It was curious to see how the influx of refugees had brought life to this broken district—in more ways than one. The ghosts of this place had suddenly found themselves with much more company than they perhaps had hoped for. The outskirts of the district, where it was bordering to the rest of the city, was a place of silence and mourning, but the heart of it had begun to beat once more. Though most would surely find this destruction rather disheartening, the Myaani children seemed all too pleased to leap around in the ruins, playing their hearts out as if the world was as peaceful a place as before they fled their home in The Fairlands. They climbed the tattered walls, bounded over the rubble, and skipped through the glassless windows with all the grace and agility that nature had given them.
But while the children played on the graves of this place, these same graves had been put to much better use, deeper into the district. The nomadic nature of the Myaani came to great expression, when Ramund saw how they had repurposed the ruins, brought them back to life, though in a vastly different form than what they were before. Colorful carpets and great sails of cloth became the substitutes for the dismantled walls and ceilings, wound together in wide linen canopies that flew overhead. All of the ruins had become interconnected by the vibrant weave that brought the color to this place that it so sorely lacked—and that could be said about anywhere in this misty city. This color was complimented even further in the light of the setting sun. The gentle winds sung in wind chimes that hung from the leaning skeletons of stone houses, adding in to the music being played by little troupes of young musicians sitting below, playing their pan flutes and drums, their whistles and their rattles. While proud warriors marched about the place, seeming as stoic and vigilant as always, the tribesmen and women were eagerly reviving another home, bringing it back to usefulness by adding even more carpets and cloth. It became a strange amalgamation between the foundation of grey and drowsy granite, and the vibrancy of Myaani mothers' weave.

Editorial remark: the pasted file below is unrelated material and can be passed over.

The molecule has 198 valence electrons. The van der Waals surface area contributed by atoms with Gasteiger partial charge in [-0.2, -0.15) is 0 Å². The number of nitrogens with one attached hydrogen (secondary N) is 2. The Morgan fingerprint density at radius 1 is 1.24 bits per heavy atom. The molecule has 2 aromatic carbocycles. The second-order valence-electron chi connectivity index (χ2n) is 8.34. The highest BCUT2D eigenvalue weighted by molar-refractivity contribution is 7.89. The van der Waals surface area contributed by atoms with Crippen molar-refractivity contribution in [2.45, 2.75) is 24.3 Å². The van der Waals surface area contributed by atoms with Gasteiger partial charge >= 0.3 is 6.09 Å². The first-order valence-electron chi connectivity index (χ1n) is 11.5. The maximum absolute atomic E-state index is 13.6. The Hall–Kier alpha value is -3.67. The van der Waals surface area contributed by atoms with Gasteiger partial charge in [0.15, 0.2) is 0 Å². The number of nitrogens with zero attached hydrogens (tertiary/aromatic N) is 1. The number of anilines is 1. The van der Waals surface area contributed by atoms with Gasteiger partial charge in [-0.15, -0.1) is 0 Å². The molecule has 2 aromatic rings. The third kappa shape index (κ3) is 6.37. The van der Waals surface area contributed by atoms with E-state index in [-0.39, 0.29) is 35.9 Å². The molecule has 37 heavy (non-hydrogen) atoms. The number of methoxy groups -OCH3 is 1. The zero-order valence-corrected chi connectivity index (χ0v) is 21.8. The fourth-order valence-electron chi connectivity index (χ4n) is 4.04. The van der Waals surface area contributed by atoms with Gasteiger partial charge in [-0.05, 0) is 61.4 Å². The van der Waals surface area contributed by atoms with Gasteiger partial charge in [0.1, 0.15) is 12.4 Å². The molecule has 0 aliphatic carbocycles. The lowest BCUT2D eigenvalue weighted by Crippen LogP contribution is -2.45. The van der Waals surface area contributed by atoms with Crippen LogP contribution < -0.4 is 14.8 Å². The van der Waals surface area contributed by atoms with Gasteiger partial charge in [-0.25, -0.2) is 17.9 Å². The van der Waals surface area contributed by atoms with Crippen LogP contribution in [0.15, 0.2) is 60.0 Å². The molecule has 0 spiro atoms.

It was a busy place, bustling and buzzing, chatter everywhere. Ramund strolled quietly through, doing nothing but enjoying the sight of life. The merchants and their wagons, the mothers and their children, and those that Ramund figured were perhaps the Myaani equivalent of politicians, debating away. What Ramund found the most curious, however, was how none of these people seemed particularly afraid about anything. While the humans would huddle and pray in face of the coming demons, the Myaani seemed strangely accepting about it all.
“Nyoukaua, Mjaln!” dashing in from the side, a young Myaani male intercepted Ramund in his path, looking up at him with a big and toothy smile. He was clothed in vividly colored leather and ornamental leaves making up his sleeves—Ramund guessed he was in his early teens “That would be 'hello' in your language. Could I interest in a huulashmen?” he asked. He was rocking back and forth on his large paws, arms swinging gently back and forth, and Ramund noticed how he had no less than two dozen small pouches hanging from his belt and down his legs. Some were even wound into his impressively large mane, which had been delicately braided.
“Pardon?” was all Ramund could ask.
“A huulashmen.” the Myaani repeated “It's a pastry. My mother makes them, and I sell them to people like you. Well... usually, the other tribesmen are more interested, but I figured this is a good chance of getting to share some of our culture. Now... want a huulashmen?”